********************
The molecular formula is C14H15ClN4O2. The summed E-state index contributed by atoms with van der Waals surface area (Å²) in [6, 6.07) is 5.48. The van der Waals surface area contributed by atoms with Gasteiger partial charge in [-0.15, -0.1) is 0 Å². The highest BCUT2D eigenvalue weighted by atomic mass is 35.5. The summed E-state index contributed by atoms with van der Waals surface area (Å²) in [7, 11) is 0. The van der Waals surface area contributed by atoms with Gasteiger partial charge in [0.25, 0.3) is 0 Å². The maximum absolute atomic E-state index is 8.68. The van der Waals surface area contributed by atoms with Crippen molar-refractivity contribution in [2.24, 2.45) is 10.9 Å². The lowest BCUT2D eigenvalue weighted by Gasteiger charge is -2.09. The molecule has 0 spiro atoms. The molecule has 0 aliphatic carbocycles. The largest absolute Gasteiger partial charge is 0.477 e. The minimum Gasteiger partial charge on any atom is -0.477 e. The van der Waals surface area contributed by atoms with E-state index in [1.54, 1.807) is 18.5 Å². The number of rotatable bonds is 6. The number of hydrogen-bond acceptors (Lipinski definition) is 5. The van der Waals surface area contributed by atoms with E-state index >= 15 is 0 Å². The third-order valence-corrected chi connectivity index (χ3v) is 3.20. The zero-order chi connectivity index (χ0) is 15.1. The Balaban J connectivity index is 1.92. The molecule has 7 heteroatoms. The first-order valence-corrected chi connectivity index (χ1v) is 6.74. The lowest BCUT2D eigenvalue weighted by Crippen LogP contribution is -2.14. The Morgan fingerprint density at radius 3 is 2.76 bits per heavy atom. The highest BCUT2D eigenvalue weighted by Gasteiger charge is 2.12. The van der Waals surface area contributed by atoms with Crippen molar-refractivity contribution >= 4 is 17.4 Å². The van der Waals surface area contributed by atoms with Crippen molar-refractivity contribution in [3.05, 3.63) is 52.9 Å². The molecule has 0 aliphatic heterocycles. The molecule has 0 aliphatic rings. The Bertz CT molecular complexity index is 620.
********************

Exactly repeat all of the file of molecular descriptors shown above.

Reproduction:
The molecular formula is C14H15ClN4O2. The summed E-state index contributed by atoms with van der Waals surface area (Å²) in [6, 6.07) is 5.48. The van der Waals surface area contributed by atoms with Gasteiger partial charge in [-0.15, -0.1) is 0 Å². The highest BCUT2D eigenvalue weighted by atomic mass is 35.5. The summed E-state index contributed by atoms with van der Waals surface area (Å²) in [7, 11) is 0. The van der Waals surface area contributed by atoms with Gasteiger partial charge in [0.25, 0.3) is 0 Å². The maximum absolute atomic E-state index is 8.68. The van der Waals surface area contributed by atoms with Crippen molar-refractivity contribution in [2.24, 2.45) is 10.9 Å². The lowest BCUT2D eigenvalue weighted by Gasteiger charge is -2.09. The molecule has 0 spiro atoms. The molecule has 0 aliphatic carbocycles. The largest absolute Gasteiger partial charge is 0.477 e. The minimum Gasteiger partial charge on any atom is -0.477 e. The van der Waals surface area contributed by atoms with E-state index in [1.54, 1.807) is 18.5 Å². The number of rotatable bonds is 6. The number of hydrogen-bond acceptors (Lipinski definition) is 5. The van der Waals surface area contributed by atoms with E-state index >= 15 is 0 Å². The third-order valence-corrected chi connectivity index (χ3v) is 3.20. The zero-order chi connectivity index (χ0) is 15.1. The Balaban J connectivity index is 1.92. The molecule has 7 heteroatoms. The first-order valence-corrected chi connectivity index (χ1v) is 6.74. The lowest BCUT2D eigenvalue weighted by Crippen LogP contribution is -2.14. The Morgan fingerprint density at radius 3 is 2.76 bits per heavy atom. The highest BCUT2D eigenvalue weighted by Gasteiger charge is 2.12. The van der Waals surface area contributed by atoms with Crippen molar-refractivity contribution >= 4 is 17.4 Å². The van der Waals surface area contributed by atoms with Crippen molar-refractivity contribution in [3.05, 3.63) is 52.9 Å². The molecule has 0 aliphatic heterocycles. The molecule has 0 aliphatic rings. The Bertz CT molecular complexity index is 620.